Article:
US embargo on Taipei under fire

A WILDLIFE conservation group criticised United States President Bill Clinton for letting China off the hook while imposing mild sanction against Taiwan over trading of tiger products.

Chairman of the Suffolk-based Tiger Trust, Michael Day, said in Hong Kong yesterday that Mr Clinton was poised to impose trade sanctions against Taiwan because of the nation's ''flagrant violations'' of the agreement to curb trade in tiger products.

Instead of taking punitive measures against China, the biggest consumer nation of tiger products, the US will announce today an embargo on all wildlife products from Taiwan.

Taiwan earns US$25 million (HK$193 million) annually from its wildlife exports to the US, according to Mr Day.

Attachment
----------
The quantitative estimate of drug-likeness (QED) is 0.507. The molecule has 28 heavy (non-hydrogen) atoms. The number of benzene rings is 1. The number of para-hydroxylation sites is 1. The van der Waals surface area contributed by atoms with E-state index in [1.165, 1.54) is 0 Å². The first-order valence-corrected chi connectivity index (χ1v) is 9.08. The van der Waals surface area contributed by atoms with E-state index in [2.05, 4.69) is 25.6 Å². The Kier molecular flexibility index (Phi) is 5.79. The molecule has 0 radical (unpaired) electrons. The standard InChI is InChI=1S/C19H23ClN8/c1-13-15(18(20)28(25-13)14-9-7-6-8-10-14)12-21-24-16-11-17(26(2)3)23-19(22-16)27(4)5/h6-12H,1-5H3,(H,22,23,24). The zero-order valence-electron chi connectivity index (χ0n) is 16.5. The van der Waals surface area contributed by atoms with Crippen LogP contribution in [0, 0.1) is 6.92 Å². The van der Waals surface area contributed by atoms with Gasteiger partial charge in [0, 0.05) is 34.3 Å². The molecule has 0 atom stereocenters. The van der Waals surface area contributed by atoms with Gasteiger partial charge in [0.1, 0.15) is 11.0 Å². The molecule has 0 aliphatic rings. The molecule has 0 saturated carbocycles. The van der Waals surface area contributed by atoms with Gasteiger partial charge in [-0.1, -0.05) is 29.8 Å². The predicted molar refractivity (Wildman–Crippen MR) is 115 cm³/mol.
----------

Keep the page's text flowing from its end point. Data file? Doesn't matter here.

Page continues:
While arguing that mild trade sanctions would not be enough, Mr Day urged that the same kind of sanctions should be imposed on China as well.

China maintained, during United Nations discussions on the tiger trade last November, that Taiwan remained a part of the People's Republic, so that sanctions against Taiwan might well have a profound effect on Beijing.

A recent Tiger Trust videotape showed a senior Chinese state official in Harbin, the capital city of Heilongjiang province officiating at a tiger bone burning ceremony.

But the products burned were fakes.

A number of state-run factories continued to produce vast quantities of genuine tiger bone products, the videotape showed.

The scenes were in sharp contrast to previous impressions given to a top level UN delegation that visited China last February.

The delegation gave Beijing a clean bill of health.

Mr Day said the tape had been presented to both Washington and Beijing, and had convinced Mr Clinton to place trade restrictions on Taiwan for the sake of saving wildlife.